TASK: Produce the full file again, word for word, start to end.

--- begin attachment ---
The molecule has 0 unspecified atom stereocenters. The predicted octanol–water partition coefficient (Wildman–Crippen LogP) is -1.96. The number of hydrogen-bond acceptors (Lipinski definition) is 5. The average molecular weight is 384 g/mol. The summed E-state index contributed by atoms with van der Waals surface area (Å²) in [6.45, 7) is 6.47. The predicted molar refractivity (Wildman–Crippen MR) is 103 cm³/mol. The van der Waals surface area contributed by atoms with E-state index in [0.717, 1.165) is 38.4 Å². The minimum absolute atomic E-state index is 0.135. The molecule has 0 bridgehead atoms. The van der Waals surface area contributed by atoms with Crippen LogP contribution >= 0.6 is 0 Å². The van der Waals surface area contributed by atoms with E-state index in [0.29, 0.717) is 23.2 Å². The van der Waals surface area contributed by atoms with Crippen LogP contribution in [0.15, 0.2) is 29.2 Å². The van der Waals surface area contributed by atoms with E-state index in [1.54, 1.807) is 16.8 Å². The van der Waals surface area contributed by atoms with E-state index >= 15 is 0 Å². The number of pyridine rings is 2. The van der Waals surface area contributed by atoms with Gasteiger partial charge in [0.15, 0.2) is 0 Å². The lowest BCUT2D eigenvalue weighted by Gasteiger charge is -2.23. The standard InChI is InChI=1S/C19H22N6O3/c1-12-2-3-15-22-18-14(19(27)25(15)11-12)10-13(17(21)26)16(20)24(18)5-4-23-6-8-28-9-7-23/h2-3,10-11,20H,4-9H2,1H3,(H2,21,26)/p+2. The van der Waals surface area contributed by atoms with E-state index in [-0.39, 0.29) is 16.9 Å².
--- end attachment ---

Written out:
The molecule has 0 unspecified atom stereocenters. The predicted octanol–water partition coefficient (Wildman–Crippen LogP) is -1.96. The number of hydrogen-bond acceptors (Lipinski definition) is 5. The average molecular weight is 384 g/mol. The summed E-state index contributed by atoms with van der Waals surface area (Å²) in [6.45, 7) is 6.47. The predicted molar refractivity (Wildman–Crippen MR) is 103 cm³/mol. The van der Waals surface area contributed by atoms with E-state index in [0.717, 1.165) is 38.4 Å². The minimum absolute atomic E-state index is 0.135. The molecule has 0 bridgehead atoms. The van der Waals surface area contributed by atoms with Crippen LogP contribution >= 0.6 is 0 Å². The van der Waals surface area contributed by atoms with E-state index in [0.29, 0.717) is 23.2 Å². The van der Waals surface area contributed by atoms with Crippen LogP contribution in [0.15, 0.2) is 29.2 Å². The van der Waals surface area contributed by atoms with E-state index in [1.54, 1.807) is 16.8 Å². The van der Waals surface area contributed by atoms with E-state index >= 15 is 0 Å². The number of pyridine rings is 2. The van der Waals surface area contributed by atoms with Gasteiger partial charge in [0.15, 0.2) is 0 Å². The lowest BCUT2D eigenvalue weighted by Gasteiger charge is -2.23. The standard InChI is InChI=1S/C19H22N6O3/c1-12-2-3-15-22-18-14(19(27)25(15)11-12)10-13(17(21)26)16(20)24(18)5-4-23-6-8-28-9-7-23/h2-3,10-11,20H,4-9H2,1H3,(H2,21,26)/p+2. The van der Waals surface area contributed by atoms with E-state index in [-0.39, 0.29) is 16.9 Å².